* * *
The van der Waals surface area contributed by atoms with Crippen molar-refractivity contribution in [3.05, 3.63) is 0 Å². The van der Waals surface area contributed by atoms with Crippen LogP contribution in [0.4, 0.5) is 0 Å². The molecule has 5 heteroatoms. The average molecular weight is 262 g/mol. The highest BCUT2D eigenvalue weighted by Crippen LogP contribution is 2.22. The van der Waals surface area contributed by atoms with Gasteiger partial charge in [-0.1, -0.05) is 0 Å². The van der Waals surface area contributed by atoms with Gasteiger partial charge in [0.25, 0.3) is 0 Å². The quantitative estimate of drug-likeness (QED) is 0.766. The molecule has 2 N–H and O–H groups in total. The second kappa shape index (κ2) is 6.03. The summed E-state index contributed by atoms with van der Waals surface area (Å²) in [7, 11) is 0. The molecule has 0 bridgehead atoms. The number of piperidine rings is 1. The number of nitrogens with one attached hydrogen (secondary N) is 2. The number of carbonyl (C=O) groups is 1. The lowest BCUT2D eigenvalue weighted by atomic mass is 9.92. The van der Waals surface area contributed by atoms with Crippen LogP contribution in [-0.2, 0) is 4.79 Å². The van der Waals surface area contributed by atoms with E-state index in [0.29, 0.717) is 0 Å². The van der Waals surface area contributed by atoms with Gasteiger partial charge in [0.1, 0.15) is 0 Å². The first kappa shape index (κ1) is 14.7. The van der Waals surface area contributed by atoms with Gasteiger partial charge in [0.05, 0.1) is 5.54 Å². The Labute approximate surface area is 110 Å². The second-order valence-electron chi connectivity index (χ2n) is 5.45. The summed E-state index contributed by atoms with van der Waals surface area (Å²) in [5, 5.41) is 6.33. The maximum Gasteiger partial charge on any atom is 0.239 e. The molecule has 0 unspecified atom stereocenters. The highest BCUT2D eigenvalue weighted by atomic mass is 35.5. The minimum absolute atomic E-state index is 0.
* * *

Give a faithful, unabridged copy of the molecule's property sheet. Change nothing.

The van der Waals surface area contributed by atoms with Crippen molar-refractivity contribution in [3.05, 3.63) is 0 Å². The van der Waals surface area contributed by atoms with Crippen LogP contribution in [0.4, 0.5) is 0 Å². The molecule has 5 heteroatoms. The average molecular weight is 262 g/mol. The highest BCUT2D eigenvalue weighted by Crippen LogP contribution is 2.22. The van der Waals surface area contributed by atoms with Gasteiger partial charge in [-0.1, -0.05) is 0 Å². The van der Waals surface area contributed by atoms with Gasteiger partial charge in [0.25, 0.3) is 0 Å². The quantitative estimate of drug-likeness (QED) is 0.766. The molecule has 2 N–H and O–H groups in total. The second kappa shape index (κ2) is 6.03. The summed E-state index contributed by atoms with van der Waals surface area (Å²) in [7, 11) is 0. The molecule has 0 bridgehead atoms. The number of piperidine rings is 1. The number of nitrogens with one attached hydrogen (secondary N) is 2. The number of carbonyl (C=O) groups is 1. The lowest BCUT2D eigenvalue weighted by atomic mass is 9.92. The van der Waals surface area contributed by atoms with Crippen LogP contribution in [-0.2, 0) is 4.79 Å². The van der Waals surface area contributed by atoms with E-state index in [0.29, 0.717) is 0 Å². The van der Waals surface area contributed by atoms with Gasteiger partial charge in [0.1, 0.15) is 0 Å². The first kappa shape index (κ1) is 14.7. The van der Waals surface area contributed by atoms with Gasteiger partial charge in [0.05, 0.1) is 5.54 Å². The Labute approximate surface area is 110 Å². The second-order valence-electron chi connectivity index (χ2n) is 5.45. The summed E-state index contributed by atoms with van der Waals surface area (Å²) in [5, 5.41) is 6.33. The maximum Gasteiger partial charge on any atom is 0.239 e. The molecule has 0 unspecified atom stereocenters. The highest BCUT2D eigenvalue weighted by atomic mass is 35.5. The minimum absolute atomic E-state index is 0.